Your Insight is Great I am one of the Very Few on this Board who was Elated to have Canned Cannot Throw Keenum and to Have a Great Passing QB I for one cannot wait and see what this Offense will have in-store for Denver what I do know is that it could not been any worse than what I had to watch the past 2 years and that was pure ugliness at is finest lol...
    Last edited by Peanut; 03-29-2019 at 04:30 PM.

  6. #21
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    Another Baltimore ex-pat chiming in.

    If you give Flacco a decent offensive line and a couple of guys who can catch (hold onto the ball once it hits their hands) Joe can take Denver deep into the playoffs. Except for Kubiak,, Flacco has never had an offensive coordinator who knew what the hell he was doing. Just remember that it was under Kubiak in the 2014 playoff game in New England against the Pats that Joe gave the Ravens two (2) fourteen point leads only to have the Ravens prevent defense fold like a house of cards and lose the game. They didn't lose the game because Joe couldn't put enough points on the board - the Ravens defense lost the game.

    Do not be fooled by their REPUTATION - the Ravens defense hasn't been effective since Ray Lewis and Ed Reed retired. They consistently lose more games than they win.

  7. #22
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    Quote Originally Posted by The Excellector View Post
    Joe Flacco, in character, is not a rah-rah guy. His demeanor really doesn’t change, except for him smiling a little more when they are winning. That has its positives and negatives.

    The negatives are that if things are going tough and you need a guy to rile up the offense, that’s not him. The way you’ve probably seen Brady and Manning chew out their offenses, Flacco isn’t going to do. It also gives off the vibe that he doesn’t care and that he’s not a hard worker, because he’s just not the type of personality the media will follow closely. Both of those assertions would be wrong, but that’s just the nature of how he’s thought of.

    The positives are that he’s never going to throw a teammate under the bus and will always take responsibility for when he up. He will be respected and liked by his teammates, because he leads by example. He’s not going to come into the Denver locker room with a sense of entitlement. He’s going to come in with the mindset that he has to earn the respect of the locker room, but with full confidence that he will. If he had an issue with a player, he’ll handle it behind the scenes. If there’s a WR dropping too many passes, he’ll approach him behind the scenes, one on one, and tell him straight up, if you keep dropping it it’s not gonna keep coming your way.

    The biggest plus is that in big games, the man just doesn’t flinch. You’ll see him sitting by himself on the sideline with that blank look on his face and then he’ll come out slit throats and lead comebacks. He’s the sort of QB who reveled in playing at Heinz Field and at Gillette. He just didn’t show it through outward expression.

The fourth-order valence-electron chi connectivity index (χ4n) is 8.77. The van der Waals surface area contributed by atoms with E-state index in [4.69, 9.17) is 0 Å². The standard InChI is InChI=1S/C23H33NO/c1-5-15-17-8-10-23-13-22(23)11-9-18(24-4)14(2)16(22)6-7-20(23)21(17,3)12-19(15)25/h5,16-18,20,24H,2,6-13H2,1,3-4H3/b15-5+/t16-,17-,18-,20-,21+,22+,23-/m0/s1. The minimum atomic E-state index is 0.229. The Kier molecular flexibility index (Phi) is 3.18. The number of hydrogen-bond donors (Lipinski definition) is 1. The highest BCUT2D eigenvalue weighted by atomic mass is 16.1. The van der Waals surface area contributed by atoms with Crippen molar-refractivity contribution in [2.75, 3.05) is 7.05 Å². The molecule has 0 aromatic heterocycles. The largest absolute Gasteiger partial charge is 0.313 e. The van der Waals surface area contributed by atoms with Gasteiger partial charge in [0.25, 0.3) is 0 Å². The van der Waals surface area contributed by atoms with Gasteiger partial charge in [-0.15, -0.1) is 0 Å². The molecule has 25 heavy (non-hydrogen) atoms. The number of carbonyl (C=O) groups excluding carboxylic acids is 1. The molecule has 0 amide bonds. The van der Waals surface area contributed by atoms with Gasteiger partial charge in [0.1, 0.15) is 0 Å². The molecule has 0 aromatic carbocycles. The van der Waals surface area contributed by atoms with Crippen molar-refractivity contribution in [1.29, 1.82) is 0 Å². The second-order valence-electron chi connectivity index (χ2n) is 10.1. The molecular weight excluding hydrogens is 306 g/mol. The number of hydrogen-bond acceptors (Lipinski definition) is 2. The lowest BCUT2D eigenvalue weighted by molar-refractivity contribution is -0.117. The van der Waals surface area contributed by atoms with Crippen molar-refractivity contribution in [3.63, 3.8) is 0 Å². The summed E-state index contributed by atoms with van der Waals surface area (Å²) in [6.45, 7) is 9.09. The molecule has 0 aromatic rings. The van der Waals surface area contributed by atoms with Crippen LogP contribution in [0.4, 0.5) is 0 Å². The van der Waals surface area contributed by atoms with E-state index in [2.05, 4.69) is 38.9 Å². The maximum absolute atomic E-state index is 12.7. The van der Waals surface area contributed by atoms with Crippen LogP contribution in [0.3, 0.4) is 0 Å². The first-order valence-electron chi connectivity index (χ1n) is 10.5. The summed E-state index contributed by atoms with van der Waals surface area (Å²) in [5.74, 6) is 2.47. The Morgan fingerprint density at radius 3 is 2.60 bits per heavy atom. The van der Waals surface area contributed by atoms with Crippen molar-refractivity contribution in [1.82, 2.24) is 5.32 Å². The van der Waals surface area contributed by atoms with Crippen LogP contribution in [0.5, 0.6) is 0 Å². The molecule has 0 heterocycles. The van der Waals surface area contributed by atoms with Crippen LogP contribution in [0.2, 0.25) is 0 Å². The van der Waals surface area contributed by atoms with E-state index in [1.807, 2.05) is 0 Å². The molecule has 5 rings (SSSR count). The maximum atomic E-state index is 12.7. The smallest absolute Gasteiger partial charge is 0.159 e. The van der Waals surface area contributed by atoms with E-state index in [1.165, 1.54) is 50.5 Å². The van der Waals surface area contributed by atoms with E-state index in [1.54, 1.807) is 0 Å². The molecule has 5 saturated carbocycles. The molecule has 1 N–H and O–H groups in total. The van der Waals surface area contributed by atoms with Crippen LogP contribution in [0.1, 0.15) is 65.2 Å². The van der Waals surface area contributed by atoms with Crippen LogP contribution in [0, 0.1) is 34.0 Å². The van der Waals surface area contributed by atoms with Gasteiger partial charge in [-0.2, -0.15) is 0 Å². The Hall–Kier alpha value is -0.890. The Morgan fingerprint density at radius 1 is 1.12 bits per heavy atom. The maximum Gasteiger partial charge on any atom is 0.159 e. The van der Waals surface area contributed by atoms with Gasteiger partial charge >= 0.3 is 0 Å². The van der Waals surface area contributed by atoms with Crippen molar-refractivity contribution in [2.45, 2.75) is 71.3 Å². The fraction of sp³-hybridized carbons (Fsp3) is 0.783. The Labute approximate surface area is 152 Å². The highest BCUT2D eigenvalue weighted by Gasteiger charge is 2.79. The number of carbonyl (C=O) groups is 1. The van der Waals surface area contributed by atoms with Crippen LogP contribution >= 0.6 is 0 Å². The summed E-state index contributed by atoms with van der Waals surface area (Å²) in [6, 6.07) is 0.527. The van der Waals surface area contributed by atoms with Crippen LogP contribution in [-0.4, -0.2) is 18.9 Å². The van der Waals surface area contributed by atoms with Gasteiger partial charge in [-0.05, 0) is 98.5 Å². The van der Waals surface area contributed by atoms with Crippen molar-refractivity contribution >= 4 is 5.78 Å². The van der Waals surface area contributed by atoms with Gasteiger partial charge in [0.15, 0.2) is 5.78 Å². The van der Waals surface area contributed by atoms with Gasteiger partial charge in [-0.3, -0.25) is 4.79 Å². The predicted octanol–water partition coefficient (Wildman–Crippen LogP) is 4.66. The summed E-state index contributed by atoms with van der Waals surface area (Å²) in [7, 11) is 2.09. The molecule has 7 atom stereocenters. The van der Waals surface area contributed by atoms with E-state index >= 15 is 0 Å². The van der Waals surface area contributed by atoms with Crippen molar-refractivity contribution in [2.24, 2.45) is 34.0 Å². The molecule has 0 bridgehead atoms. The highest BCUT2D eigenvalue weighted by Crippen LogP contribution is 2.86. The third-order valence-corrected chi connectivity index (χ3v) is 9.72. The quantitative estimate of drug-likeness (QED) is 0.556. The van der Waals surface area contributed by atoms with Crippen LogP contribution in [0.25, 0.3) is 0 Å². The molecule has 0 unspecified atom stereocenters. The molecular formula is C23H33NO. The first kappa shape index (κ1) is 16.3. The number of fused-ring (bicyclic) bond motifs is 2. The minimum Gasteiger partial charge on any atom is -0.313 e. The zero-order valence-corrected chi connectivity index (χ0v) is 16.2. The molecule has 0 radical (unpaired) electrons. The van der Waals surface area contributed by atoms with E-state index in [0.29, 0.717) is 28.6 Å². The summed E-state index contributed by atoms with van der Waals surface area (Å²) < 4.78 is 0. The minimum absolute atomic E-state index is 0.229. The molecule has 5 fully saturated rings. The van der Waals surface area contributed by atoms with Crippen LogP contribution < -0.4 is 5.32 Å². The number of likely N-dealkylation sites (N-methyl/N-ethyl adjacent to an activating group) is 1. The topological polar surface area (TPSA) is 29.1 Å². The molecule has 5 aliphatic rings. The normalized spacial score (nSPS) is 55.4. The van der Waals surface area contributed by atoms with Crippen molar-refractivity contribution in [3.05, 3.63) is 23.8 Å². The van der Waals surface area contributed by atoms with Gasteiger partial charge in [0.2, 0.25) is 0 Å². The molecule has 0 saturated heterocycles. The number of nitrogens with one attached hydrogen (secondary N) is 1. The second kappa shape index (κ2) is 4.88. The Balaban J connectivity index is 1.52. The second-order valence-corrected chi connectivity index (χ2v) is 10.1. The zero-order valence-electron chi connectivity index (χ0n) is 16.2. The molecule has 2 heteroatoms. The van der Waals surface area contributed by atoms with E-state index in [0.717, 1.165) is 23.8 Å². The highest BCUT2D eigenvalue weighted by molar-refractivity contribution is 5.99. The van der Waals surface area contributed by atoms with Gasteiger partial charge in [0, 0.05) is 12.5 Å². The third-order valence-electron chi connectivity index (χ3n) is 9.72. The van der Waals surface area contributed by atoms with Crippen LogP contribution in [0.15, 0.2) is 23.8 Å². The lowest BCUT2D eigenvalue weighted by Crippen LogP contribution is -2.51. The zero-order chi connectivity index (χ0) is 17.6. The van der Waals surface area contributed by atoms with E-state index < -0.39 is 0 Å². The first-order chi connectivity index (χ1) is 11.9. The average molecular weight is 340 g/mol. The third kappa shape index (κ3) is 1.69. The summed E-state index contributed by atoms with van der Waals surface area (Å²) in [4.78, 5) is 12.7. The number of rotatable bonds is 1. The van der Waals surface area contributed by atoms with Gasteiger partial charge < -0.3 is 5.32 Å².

I really appreciate this thread, the way you’ve laid it out and your balanced answers. I’ve gotten a lot out of it so far.

    Welcome to Broncos Country. I’m excited for the upcoming season.
    Last edited by Peanut; 03-29-2019 at 04:39 PM.

  8. #23
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    Quote Originally Posted by The Excellector View Post
    Joe Flacco, in character, is not a rah-rah guy. His demeanor really doesn’t change, except for him smiling a little more when they are winning. That has its positives and negatives.

    The negatives are that if things are going tough and you need a guy to rile up the offense, that’s not him. The way you’ve probably seen Brady and Manning chew out their offenses, Flacco isn’t going to do. It also gives off the vibe that he doesn’t care and that he’s not a hard worker, because he’s just not the type of personality the media will follow closely. Both of those assertions would be wrong, but that’s just the nature of how he’s thought of.

    The positives are that he’s never going to throw a teammate under the bus and will always take responsibility for when he up. He will be respected and liked by his teammates, because he leads by example. He’s not going to come into the Denver locker room with a sense of entitlement. He’s going to come in with the mindset that he has to earn the respect of the locker room, but with full confidence that he will. If he had an issue with a player, he’ll handle it behind the scenes. If there’s a WR dropping too many passes, he’ll approach him behind the scenes, one on one, and tell him straight up, if you keep dropping it it’s not gonna keep coming your way.

    The biggest plus is that in big games, the man just doesn’t flinch. You’ll see him sitting by himself on the sideline with that blank look on his face and then he’ll come out slit throats and lead comebacks. He’s the sort of QB who reveled in playing at Heinz Field and at Gillette. He just didn’t show it through outward expression.